How to build a simple, one band dipole:
From the earliest days of amateur radio, ham radio operators have built receivers, transmitters, station components, and antennas. One of the easiest and most satisfying projects you can do is to design and build yourself a dipole antenna for your favorite amateur band. You can add other dipole antennas for different frequencies to the same center point of your antenna to give you multiband coverage. So, let’s begin.
Amateur radio license. You must have an appropriate amateur radio license to transmit on the ham bands. You need a license even to test your antenna.
An amateur transceiver or a receiver/transmitter combination.
Non-insulated copper wire (I prefer #14 gauge wire for strength).
Coaxial cable (RG-58, RG-8, or RG-8X).
Wire cutters or a knife.
3 ceramic insulators.
Two tall supports for the dipole (or one tall support if you’re going to build an inverted vee or drooping dipole).
Building the antenna:
Calculate the length of your dipole antenna by dividing 468 by the frequency in Mhz. The result is the length of the antenna in feet. Calculate the length based on the center frequency of the band you plan to use, so the antenna can transmit across your selected amateur band without incurring a high standing wave ratio (SWR). Add about 9 inches to the length–this gives you an extra bit of wire to work with when you tune and trim the antenna.
Cut a piece of wire to the designated length.
Cut the wire at the midpoint.
Attach an insulator to one end of each wire of the dipole by looping the wire through the hole in the insulator and wrapping it back on itself for about 2 to 3 inches. Carefully solder the place where you wrapped the wire over itself. Repeat the process for the other half of the dipole.
Strip about 6 to 7 inches of insulation from one end of the coaxial cable.
Solder the center wire of the coax to one of the wires at a point near the center insulator. Solder the coax shield to the other wire at a point near the center insulator.
Select two supports that are far enough apart to permit the full length of the dipole betweeen them.
Fasten a nylon rope to each end of the end insulators and attach the other end of each rope to a support. Tie off the ropes as high as possible above ground level. If it’s easier to support the center of the antenna rather than the ends, tie the ends of the antenna to less-sturdy supports. The end result will look like an inverted vee.
Attach the other end of the coaxial cable to your transmitter.
Tune your transmitter into a dummy load before sending test signals over the air.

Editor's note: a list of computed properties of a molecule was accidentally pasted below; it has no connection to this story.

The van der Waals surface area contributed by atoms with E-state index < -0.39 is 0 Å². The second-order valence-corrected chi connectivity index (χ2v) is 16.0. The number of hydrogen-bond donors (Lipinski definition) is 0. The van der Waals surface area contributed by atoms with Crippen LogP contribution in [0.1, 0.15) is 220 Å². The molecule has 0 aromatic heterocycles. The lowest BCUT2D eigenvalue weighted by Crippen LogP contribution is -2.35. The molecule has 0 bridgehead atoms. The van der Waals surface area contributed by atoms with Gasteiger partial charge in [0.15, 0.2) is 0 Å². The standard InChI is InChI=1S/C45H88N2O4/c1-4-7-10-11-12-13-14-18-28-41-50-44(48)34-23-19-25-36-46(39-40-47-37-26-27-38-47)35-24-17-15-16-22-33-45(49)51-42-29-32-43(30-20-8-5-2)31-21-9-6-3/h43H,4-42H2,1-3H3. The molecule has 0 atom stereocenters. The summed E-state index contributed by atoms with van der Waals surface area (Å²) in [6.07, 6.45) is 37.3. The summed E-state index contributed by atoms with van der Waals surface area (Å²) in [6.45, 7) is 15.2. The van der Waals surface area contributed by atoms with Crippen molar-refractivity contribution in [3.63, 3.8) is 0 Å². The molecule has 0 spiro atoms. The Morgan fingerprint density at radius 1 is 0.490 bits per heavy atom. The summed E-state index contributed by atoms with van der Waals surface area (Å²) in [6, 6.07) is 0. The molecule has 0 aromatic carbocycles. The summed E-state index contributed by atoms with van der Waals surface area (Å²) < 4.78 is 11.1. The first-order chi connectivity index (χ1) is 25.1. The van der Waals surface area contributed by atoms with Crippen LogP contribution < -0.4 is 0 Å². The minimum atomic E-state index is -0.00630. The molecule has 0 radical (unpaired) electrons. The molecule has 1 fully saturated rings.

Tune your transmitter to the frequency for which you designed the antenna and measure the SWR. If the SWR is below 2:1, the antenna is the correct length. If the SWR is greater than 2:1, adjust the antenna by shortening both dipole elements by a small amount (about 1/2 inch at a time). Repeat until the SWR is acceptable. An ideal SWR is 1:1, but this is rarely attainable unless you use a transmatch or antenna tuner.
Be sure your dipole antenna is high enough so that there is no way for people to be shocked when you are transmitting.
Be sure to keep your antenna away from utility poles and high voltage lines.
Run only the power necessary to maintain a good contact. The 100 or so watts available in most commercial transceivers is more than enough to get you hundreds of interesting local, regional, and international contacts. I rarely use more than 10 watts in my solar powered station. Sometimes, I push the old Swan 100 MX to 50 watts when conditions are marginal. Of course, I spend most of my time on cw and other digital modes, where high power is not usually needed. Your mileage may vary.
Make sure all of your amateur radio equipment is grounded to an actual ground if possible. My transceivers are connected to an eight-foot ground rod outside the shack window by a short run of copper braid. To cut down on rfi, I run the signal through a low-pass filter and use counterpoise wires on my transmatch.
And when my radio time is over, I disconnect and ground all antenna feed line and lower my masts to ground level. This procedure will reduce the danger of lightning strikes and keep nosey neighbors out of your hair.
For further information, check out these resources:
The ARRL Antenna Book, 21st Edition
DIY Ham Radio Antennas by Alan Craig (http:///www.ehow.com/print/how_6660323_diy-ham-radio-antennas.html)
Good luck on your next antenna project.
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Aloha es 73 de KH6JRM–BK29jx15–along the beautiful Hamakua Coast of Hawaii Island.
Filed under: Amateur Radio